Still working on it. I had a good start with my MFA thesis, “Earth, Water Animal.”  Since then, I’ve been slowly continuing on the journey of writing and research, while juggling a day job and other writing projects. Most of my writing these days occurs during my daily subway commute and vacation days. I recently received a Literature Travel Grant from the Jerome Foundation for this project to do so some  research in London and Burma, where I’ll be traveling soon.  (Thank you Jerome!)

What actors would you choose to play the part of your characters in a movie rendition?


Hmm…Good question. I’m working on how to do justice to my characters on the page, and I’m not sure yet who would serve them well on the big screen. Suggestions welcome.

Who or what inspires you?


I’m inspired by people who pursue their passions and live their truths. I am inspired by acts of compassion. I’m inspired by  the natural and the urban world, and the many creatures within them.

Who’s next?

I’m grateful and honored to have many wonderful writers in my life. Here’s a start. I can’t wait for your books and your interviews. Tell us about your next big thing Emily Bass, Laura May Hoopes, Amy Jo Kandathil, Parul Kapur Hinzen, Geeta Kothari, Anna Marrian, Cynthia Polutanovich and Krystal  Sital.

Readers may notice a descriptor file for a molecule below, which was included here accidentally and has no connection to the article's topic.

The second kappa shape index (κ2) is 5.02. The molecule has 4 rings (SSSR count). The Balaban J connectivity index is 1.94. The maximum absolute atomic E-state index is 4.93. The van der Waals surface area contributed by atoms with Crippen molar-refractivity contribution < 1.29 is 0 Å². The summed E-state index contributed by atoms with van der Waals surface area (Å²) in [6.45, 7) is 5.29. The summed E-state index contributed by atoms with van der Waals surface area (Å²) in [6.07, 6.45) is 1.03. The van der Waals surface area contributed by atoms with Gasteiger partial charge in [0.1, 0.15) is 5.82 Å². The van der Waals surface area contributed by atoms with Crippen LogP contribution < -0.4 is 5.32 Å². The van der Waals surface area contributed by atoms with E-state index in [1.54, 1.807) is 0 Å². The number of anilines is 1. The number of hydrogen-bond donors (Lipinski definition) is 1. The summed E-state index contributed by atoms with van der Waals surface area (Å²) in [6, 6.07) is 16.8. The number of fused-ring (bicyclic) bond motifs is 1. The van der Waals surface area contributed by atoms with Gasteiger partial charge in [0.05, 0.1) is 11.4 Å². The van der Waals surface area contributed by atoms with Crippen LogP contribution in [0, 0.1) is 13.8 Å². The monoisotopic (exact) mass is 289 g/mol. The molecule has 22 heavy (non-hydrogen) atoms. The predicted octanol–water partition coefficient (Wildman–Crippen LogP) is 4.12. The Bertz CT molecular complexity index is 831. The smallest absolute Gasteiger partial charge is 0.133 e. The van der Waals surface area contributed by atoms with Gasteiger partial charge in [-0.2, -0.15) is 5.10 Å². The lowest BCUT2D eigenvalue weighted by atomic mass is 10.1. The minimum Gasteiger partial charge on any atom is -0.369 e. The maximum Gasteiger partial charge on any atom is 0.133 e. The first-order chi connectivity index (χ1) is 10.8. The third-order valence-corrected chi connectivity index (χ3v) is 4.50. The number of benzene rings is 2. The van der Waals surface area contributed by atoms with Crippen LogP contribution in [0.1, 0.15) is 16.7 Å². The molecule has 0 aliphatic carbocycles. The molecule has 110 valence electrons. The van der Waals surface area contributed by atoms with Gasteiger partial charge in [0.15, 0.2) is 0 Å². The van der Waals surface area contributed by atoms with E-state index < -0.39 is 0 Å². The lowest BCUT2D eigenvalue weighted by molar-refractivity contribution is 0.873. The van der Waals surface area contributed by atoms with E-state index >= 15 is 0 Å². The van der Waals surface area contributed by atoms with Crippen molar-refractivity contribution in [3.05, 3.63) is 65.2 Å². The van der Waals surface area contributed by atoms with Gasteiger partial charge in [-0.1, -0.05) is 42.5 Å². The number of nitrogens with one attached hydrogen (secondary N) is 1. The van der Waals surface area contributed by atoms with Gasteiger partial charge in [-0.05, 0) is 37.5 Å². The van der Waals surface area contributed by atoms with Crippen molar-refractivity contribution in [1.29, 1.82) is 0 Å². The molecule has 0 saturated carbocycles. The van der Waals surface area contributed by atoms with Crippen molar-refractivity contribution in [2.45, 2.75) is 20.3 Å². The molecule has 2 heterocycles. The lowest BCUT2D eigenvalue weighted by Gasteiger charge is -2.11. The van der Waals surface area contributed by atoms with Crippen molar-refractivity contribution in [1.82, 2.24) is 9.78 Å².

Notes from the Field: Hippocampus Magazine

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Screen Shot 2013-01-31 at 7.22.42 AMMy essay “Pile Driving, Poetry, and Poultry” was featured in the January issue of Hippocampus Magazine, the online journal of memorable creative nonfiction.  Happy New Year!

My essay was selected to be included in the “Most Memorable” section.

Woodstove House had this to say about the piece: “I loved reading about a vegan working on a construction site

Thanks for reading!

The Street Dogs of India

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Gardiner Harris, the South Asia Correspondent for the New York Times, recently offended many Indian Animal activists with his story ” Where the Streets are Thronged with Strays Bearing Fangs.”  A multimedia slideshow “A Snarling Menace in India,” accompanies the piece with portraits of seemingly threatening and vicious stray dogs in India

I subscribe to a listserv of Indian Animal Protection groups, and this week, my inbox was filled with comments of criticism and dissapointment in Harris’ article.   The consensus was that the reporting was sloppy and the language sensational.  Many wondered the source for Harris’s estimates of bites per year. (“Free-roaming dogs number in the tens of millions and bite millions of people annually, including vast numbers of children.”).   The overall tone of the piece was one that instilled fear:

“Packs of strays lurk in public parks, guard alleyways and street corners and howl nightly in neighborhoods and villages. Joggers carry bamboo rods to beat them away, and bicyclists fill their pockets with stones to throw at chasers. Walking a pet dog here can be akin to swimming with sharks.”